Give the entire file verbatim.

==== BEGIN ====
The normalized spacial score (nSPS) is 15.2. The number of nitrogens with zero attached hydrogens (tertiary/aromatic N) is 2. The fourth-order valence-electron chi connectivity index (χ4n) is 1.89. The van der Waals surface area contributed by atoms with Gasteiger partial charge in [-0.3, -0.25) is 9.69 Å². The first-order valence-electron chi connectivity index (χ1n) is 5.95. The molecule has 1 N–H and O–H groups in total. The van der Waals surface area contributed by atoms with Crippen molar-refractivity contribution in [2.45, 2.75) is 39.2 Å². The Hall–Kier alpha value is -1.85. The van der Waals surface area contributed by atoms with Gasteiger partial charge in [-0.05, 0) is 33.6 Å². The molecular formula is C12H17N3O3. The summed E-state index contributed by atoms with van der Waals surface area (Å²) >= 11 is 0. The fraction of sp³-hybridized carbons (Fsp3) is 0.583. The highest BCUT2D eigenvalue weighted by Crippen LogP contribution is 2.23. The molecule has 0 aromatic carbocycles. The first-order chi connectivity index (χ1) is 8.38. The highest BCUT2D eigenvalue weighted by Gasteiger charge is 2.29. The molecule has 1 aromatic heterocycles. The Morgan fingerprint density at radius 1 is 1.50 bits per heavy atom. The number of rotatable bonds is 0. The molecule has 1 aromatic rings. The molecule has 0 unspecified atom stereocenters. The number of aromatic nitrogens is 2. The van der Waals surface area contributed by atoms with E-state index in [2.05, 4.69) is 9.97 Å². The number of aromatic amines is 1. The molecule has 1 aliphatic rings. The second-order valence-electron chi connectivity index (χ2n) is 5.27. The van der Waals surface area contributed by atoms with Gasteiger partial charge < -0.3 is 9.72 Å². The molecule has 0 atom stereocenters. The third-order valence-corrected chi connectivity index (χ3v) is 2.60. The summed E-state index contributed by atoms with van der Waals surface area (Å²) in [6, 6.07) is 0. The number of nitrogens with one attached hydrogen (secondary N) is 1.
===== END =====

The normalized spacial score (nSPS) is 15.2. The number of nitrogens with zero attached hydrogens (tertiary/aromatic N) is 2. The fourth-order valence-electron chi connectivity index (χ4n) is 1.89. The van der Waals surface area contributed by atoms with Gasteiger partial charge in [-0.3, -0.25) is 9.69 Å². The first-order valence-electron chi connectivity index (χ1n) is 5.95. The molecule has 1 N–H and O–H groups in total. The van der Waals surface area contributed by atoms with Crippen molar-refractivity contribution in [2.45, 2.75) is 39.2 Å². The Hall–Kier alpha value is -1.85. The van der Waals surface area contributed by atoms with Gasteiger partial charge in [-0.05, 0) is 33.6 Å². The molecular formula is C12H17N3O3. The summed E-state index contributed by atoms with van der Waals surface area (Å²) >= 11 is 0. The fraction of sp³-hybridized carbons (Fsp3) is 0.583. The highest BCUT2D eigenvalue weighted by Crippen LogP contribution is 2.23. The molecule has 0 aromatic carbocycles. The first-order chi connectivity index (χ1) is 8.38. The highest BCUT2D eigenvalue weighted by Gasteiger charge is 2.29. The molecule has 1 aromatic heterocycles. The Morgan fingerprint density at radius 1 is 1.50 bits per heavy atom. The number of rotatable bonds is 0. The molecule has 1 aromatic rings. The molecule has 0 unspecified atom stereocenters. The number of aromatic nitrogens is 2. The van der Waals surface area contributed by atoms with E-state index in [2.05, 4.69) is 9.97 Å². The number of aromatic amines is 1. The molecule has 1 aliphatic rings. The second-order valence-electron chi connectivity index (χ2n) is 5.27. The van der Waals surface area contributed by atoms with Gasteiger partial charge < -0.3 is 9.72 Å². The molecule has 0 atom stereocenters. The third-order valence-corrected chi connectivity index (χ3v) is 2.60. The summed E-state index contributed by atoms with van der Waals surface area (Å²) in [6, 6.07) is 0. The number of nitrogens with one attached hydrogen (secondary N) is 1.